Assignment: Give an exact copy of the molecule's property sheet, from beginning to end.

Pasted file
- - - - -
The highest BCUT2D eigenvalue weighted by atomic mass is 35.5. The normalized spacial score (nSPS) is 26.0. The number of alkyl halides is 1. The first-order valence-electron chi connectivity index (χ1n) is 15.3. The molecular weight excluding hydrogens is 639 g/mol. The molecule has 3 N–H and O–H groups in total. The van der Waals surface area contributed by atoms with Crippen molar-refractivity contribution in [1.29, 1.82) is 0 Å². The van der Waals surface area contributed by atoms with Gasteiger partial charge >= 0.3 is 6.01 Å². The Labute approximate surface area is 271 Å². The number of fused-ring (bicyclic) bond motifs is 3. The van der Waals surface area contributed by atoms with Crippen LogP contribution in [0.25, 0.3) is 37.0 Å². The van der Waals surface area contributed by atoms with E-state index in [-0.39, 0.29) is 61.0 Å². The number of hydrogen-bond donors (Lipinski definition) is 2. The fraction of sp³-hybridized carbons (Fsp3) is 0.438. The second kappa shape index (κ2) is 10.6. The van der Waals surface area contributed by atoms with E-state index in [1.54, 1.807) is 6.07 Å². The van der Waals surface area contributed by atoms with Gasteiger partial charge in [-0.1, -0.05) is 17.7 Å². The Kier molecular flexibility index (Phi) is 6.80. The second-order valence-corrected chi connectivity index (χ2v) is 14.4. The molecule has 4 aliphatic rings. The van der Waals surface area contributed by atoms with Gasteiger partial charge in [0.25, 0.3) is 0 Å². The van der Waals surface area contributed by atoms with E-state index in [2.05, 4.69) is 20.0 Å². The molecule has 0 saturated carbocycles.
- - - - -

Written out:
The highest BCUT2D eigenvalue weighted by atomic mass is 35.5. The normalized spacial score (nSPS) is 26.0. The number of alkyl halides is 1. The first-order valence-electron chi connectivity index (χ1n) is 15.3. The molecular weight excluding hydrogens is 639 g/mol. The molecule has 3 N–H and O–H groups in total. The van der Waals surface area contributed by atoms with Crippen molar-refractivity contribution in [1.29, 1.82) is 0 Å². The van der Waals surface area contributed by atoms with Gasteiger partial charge >= 0.3 is 6.01 Å². The Labute approximate surface area is 271 Å². The number of fused-ring (bicyclic) bond motifs is 3. The van der Waals surface area contributed by atoms with Crippen LogP contribution in [0.25, 0.3) is 37.0 Å². The van der Waals surface area contributed by atoms with E-state index in [-0.39, 0.29) is 61.0 Å². The number of hydrogen-bond donors (Lipinski definition) is 2. The fraction of sp³-hybridized carbons (Fsp3) is 0.438. The second kappa shape index (κ2) is 10.6. The van der Waals surface area contributed by atoms with E-state index in [1.54, 1.807) is 6.07 Å². The van der Waals surface area contributed by atoms with Gasteiger partial charge in [-0.1, -0.05) is 17.7 Å². The Kier molecular flexibility index (Phi) is 6.80. The second-order valence-corrected chi connectivity index (χ2v) is 14.4. The molecule has 4 aliphatic rings. The van der Waals surface area contributed by atoms with Gasteiger partial charge in [0.25, 0.3) is 0 Å². The van der Waals surface area contributed by atoms with E-state index in [2.05, 4.69) is 20.0 Å². The molecule has 0 saturated carbocycles.